Working your way to a stronger core? Trying to target those lower abs? Ready for a challenge? Enter: hanging knee raises. This exercise specifically targets your lower abs, but you’ll also feel it in your forearms and legs. Here’s how it’s done.
Fast facts on hanging knee raises
What are hanging knee raises?
Hanging knee raises are a lower ab exercise consisting of lifting and lowering your knees to your chest while hanging on a pull-up bar. This move mainly targets your abdominal muscles, including your obliques, but also works your hip flexors.
What are the benefits of hanging knee raises?
Hanging knee raises can be a good way to learn isolation techniques and develop a strong core. They can challenge your grip and forearms too.
Ready to master hanging knee raises? Make sure you go through each of the steps below.
How to do it:
- Start by hanging on a pull-up bar. Keep your body straight and use an overhand grip.
- Engage your core as you raise knees toward chest.
- Stop when thighs are parallel to the floor.
- Lower your legs slowly, returning to the starting position.
Try repeating 10 times (or your target number of reps).
Perfecting your form
Practicing proper form helps you get the most out of this move and prevents injuries. Here are some top tips for acing hanging knee raises:
- Keep your back straight to avoid putting too much pressure on your spine.
- Remember to engage your core *before* you raise your knees (this also protects your back).
- Your movements should be slow and controlled. This means resisting the sweet temptation to swing your legs to lift your knees higher.
- Don’t forget to breathe!
Traditional hanging knee raises aren’t right for everyone. Here’s how to modify this move so it works for your workout.
Make it easier: Lying knee pull-in
The lying knee pull-in can help you build up your muscles if you’re not quite ready for hanging knee raises yet.
How to do it:
- Lie faceup on a mat with arms by your sides, palms facing down.
- Bend knees and raise your legs to a 90-degree angle.
- Exhale as you extend your legs forward. Try to touch the floor with your toes.
- Inhale to return to the starting position.
Make it harder: Hanging leg raises
Up for a challenge? Upgrade your lower ab game with hanging leg raises.
How to do it:
- Start by hanging on a pull-up bar with your body straight.
- Inhale and engage your abs.
- Raise legs straight in front of you. Try to lift them until they’re parallel to the floor.
- As you exhale, slowly lower your legs back to the starting position.
Change it up: Hanging knee raises with twist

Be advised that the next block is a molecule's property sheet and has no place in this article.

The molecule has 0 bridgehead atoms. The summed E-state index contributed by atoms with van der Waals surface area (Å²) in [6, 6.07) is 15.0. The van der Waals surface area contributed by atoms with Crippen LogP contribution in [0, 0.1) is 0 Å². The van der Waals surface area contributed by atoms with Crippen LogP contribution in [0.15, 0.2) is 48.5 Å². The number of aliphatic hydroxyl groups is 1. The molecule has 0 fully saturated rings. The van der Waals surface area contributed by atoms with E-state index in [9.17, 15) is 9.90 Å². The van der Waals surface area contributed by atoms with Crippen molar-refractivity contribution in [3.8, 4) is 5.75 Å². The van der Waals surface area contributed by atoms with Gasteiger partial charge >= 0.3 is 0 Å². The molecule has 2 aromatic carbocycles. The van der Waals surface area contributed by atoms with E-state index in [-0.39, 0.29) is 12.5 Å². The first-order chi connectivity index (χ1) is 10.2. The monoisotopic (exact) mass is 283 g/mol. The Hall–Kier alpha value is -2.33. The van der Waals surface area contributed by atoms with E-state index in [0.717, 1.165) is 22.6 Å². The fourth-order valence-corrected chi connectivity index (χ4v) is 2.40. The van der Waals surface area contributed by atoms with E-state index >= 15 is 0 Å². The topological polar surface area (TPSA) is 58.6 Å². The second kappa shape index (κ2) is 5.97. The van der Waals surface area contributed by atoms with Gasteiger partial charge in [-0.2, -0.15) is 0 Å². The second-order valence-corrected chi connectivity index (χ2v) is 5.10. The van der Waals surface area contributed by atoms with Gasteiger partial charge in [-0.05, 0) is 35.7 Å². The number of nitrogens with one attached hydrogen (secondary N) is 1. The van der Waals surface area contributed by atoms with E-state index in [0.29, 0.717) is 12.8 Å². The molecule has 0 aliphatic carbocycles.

Don’t get it twisted. Oh, wait — do get it twisted! This variation on hanging knee raises targets your obliques (the muscles on the sides of your core) instead of your central core muscles.
How to do it:
- Start by hanging on a pull-up bar.
- As you inhale, engage your core muscles.
- Lift knees across your body to your left until thighs are perpendicular to chest.
- Lower your legs, then repeat the movement on the right.
Here’s how to add hanging knee raises to your workout routine.
- When should you do them? You can do hanging knee raises as a solo exercise (just make sure you warm up properly first). Wanna add this move to your existing workout routine? Try incorporating it after planks or lying ab exercises like crunches.
- How many should you do? This will depend a lot on where you are on your fitness journey and what your goals are. If you’re just starting out, try completing 2–3 sets of 8–10 reps. (Pro tip: Forget the speed. Focus on proper form instead, and rest when you need it.)
- Who should avoid them? Hanging knee raises require a lot of upper-body strength and awareness. So, if you’re recovering from an injury or surgery, talk with a certified trainer before trying this move.
Hanging knee raises aren’t the only core-crushing move in town. Here are some popular ways to switch up your routine.
Toes-to-bar is an exercise that works many of the same muscles that hanging knee raises do. Research suggests that CrossFit moves like this one can help build endurance, strength, and flexibility.
How to do it:
- Grab a pull-up bar with an overhand grip, keeping your back straight and core engaged.
- Lift legs until your toes touch the bar.
2. Double crunch
Double crunches can help you build a stronger core. What’s so great about that? Among other benefits, a stronger core can increase your balance and improve your posture.
- Lie faceup on a mat with knees bent and feet hip-width apart. Place hands behind your head.
- As you engage abs, lift your upper body and lower body off the floor, bringing knees to elbows.
- Slowly return to your starting position.
3. Bicycle kicks
Bicycle kicks (aka bicycle crunches) come with tons of potential benefits. They can improve your coordination and increase your abdominal and hip flexor strength.
- Lie faceup on a mat with hands behind head and legs extended.
- Pull your right knee toward your left elbow.
- Return to the starting position and repeat the movement on the other side.
- Hanging knee raises are a bodyweight exercise that targets your central core and lower abs.
- You do them by lifting and lowering your knees while hanging on a pull-up bar.
- Hanging knee raises require great upper-body strength. You can modify the move by doing it while lying down.
- Double crunches and bicycle kicks are some alternatives to hanging knee raises.
- If you’re not sure if this move is right for you, reach out to a certified personal trainer for advice.